By John Rezabek, Contributing Editor
Certified fieldbus trainer David Lancaster of Angola, Indiana's Trine University posed the question the other day, "Does freedom-to-choose/power-to-integrate mean that you're more comfortable specifying "or equal" when procuring fieldbus devices?" Even in the days of 100% 4-20 mA devices, few end users were happy rolling the dice with an "or equal" statement in their project's procurement requisitions.
I've heard that emerging fieldbus standards once spurred fears that "differentiation" would cease, and that field devices would become near-commodities. So does the fieldbus "checkmark" confer some level of uniformity that minimizes the unique capabilities of one vendor's offering compared to another? Have fieldbus users entered an era where they can safely allow virtually any device vendor to compete for their business?
If this were the case, then one would expect the simpler devices would show evidence of this commoditization more readily than complex ones. Temperature transmitters perhaps?
There are over 20 temperature transmitters (not counting muxes) from 14 different manufacturers registered by the Fieldbus Foundation. Some are the head-mounted variety. At least three of these have dual-sensor capability, and some of those have "hot backup." Some of the larger versions that offer hot backup require an analog input (AI) function block for each sensor and a separate input-selector block to perform the hot backup. Others can do hot backup in a transducer block, minimizing its "macrocycle" schedule footprint—one function block instead of three.
And, the function blocks themselves aren't equal. One can execute its AI function block in 50 milliseconds; another can do it in half the time. One has a repertoire of function blocks—several AIs, PID, ARTHM (arithmetic), Signal Characterizer (SGCR); another only a couple AIs and a PID.
All these transmitters appear to be capable of handling the full array of thermocouples, RTDs, millivolt and resistance measurements. All carry a wide array of hazardous-area certifications. Some have local indicators.
Considering the substantial differences noted above, what's the chance your competing lube oil skid suppliers will end up choosing something familiar?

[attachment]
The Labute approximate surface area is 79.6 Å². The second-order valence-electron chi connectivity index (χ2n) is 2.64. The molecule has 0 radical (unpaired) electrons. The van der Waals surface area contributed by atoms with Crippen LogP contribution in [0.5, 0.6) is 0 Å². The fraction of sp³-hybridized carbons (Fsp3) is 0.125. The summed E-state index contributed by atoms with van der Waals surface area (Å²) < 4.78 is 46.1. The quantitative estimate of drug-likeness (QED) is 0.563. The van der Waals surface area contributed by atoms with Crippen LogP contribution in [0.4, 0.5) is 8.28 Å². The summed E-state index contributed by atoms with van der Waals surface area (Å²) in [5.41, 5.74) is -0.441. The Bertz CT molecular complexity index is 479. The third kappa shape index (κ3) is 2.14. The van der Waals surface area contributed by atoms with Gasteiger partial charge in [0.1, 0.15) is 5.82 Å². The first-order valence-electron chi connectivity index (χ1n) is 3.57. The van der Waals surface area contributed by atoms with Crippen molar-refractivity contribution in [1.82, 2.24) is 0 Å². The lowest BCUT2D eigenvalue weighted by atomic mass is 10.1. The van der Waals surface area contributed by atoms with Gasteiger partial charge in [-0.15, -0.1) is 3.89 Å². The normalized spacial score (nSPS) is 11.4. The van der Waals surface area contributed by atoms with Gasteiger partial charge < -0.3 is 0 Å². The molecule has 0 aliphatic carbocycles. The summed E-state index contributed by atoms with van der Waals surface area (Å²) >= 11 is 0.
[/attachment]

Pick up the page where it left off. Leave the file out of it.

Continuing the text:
Toward the other end of the complexity and cost spectrum are valve positioners. I agreed to use a couple valves from a leading supplier that differed from our plant standard. The supplier has a fieldbus positioner offering that is in at least its fourth iteration, and is to all appearances a solidly built fieldbus product. These were self-contained regulator replacements, so I thought some fast cycle times would be beneficial. After cleaning up the macrocycle schedule (getting rid of several "publish" or compel data events that could become asynchronous), I was a little dismayed when the DD (device descriptor) revealed that function blocks (AO & PID) in the positioner would take over 215 milliseconds. This compares with about 35 to 45 milliseconds for our plant standard. I would have to settle for a 500-millisecond macrocycle.
The positioner vendor was nice enough to include methods (think "wizards") for setup and calibration. Since we had changed the fail position and action of both (fail open/closed), we were happy the procedure was similar to the positioners we had in abundance. But later, when the loops were put in service, we had a rough time getting the tuning to work. It wasn't until we changed our default setting of the AO (analog output) block—using actual valve position for PID feedback—and effectively turning off integral action that we started to see good performance.
All is well now, but ventures into the land of "or equal" may not be for the anxious novice or irritable veteran. Standardization and uniformity may cost the project more, but will pay some dividends when the heat is on to deliver the completed job.